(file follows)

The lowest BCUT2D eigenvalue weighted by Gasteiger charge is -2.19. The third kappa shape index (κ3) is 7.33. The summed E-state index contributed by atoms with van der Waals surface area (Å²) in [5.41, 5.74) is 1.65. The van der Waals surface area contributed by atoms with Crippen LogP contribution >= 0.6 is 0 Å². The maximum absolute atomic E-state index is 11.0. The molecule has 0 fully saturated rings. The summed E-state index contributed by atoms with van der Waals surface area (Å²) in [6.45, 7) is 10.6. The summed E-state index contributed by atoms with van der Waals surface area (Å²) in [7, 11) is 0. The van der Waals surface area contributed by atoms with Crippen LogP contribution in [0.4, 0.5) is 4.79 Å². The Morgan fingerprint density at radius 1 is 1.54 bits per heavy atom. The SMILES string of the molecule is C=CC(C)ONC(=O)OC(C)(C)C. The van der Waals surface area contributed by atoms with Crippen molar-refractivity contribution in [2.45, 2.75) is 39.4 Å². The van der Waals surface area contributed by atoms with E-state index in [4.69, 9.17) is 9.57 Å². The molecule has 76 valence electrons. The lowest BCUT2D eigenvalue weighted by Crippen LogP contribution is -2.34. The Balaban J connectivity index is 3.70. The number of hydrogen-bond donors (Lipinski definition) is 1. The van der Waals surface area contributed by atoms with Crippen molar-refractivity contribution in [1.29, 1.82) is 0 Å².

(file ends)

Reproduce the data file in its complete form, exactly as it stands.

The lowest BCUT2D eigenvalue weighted by Gasteiger charge is -2.19. The third kappa shape index (κ3) is 7.33. The summed E-state index contributed by atoms with van der Waals surface area (Å²) in [5.41, 5.74) is 1.65. The van der Waals surface area contributed by atoms with Crippen LogP contribution >= 0.6 is 0 Å². The maximum absolute atomic E-state index is 11.0. The molecule has 0 fully saturated rings. The summed E-state index contributed by atoms with van der Waals surface area (Å²) in [6.45, 7) is 10.6. The summed E-state index contributed by atoms with van der Waals surface area (Å²) in [7, 11) is 0. The van der Waals surface area contributed by atoms with Crippen LogP contribution in [0.4, 0.5) is 4.79 Å². The Morgan fingerprint density at radius 1 is 1.54 bits per heavy atom. The SMILES string of the molecule is C=CC(C)ONC(=O)OC(C)(C)C. The van der Waals surface area contributed by atoms with Crippen molar-refractivity contribution in [2.45, 2.75) is 39.4 Å². The van der Waals surface area contributed by atoms with E-state index in [4.69, 9.17) is 9.57 Å². The molecule has 76 valence electrons. The lowest BCUT2D eigenvalue weighted by Crippen LogP contribution is -2.34. The Balaban J connectivity index is 3.70. The number of hydrogen-bond donors (Lipinski definition) is 1. The van der Waals surface area contributed by atoms with Crippen molar-refractivity contribution in [1.29, 1.82) is 0 Å².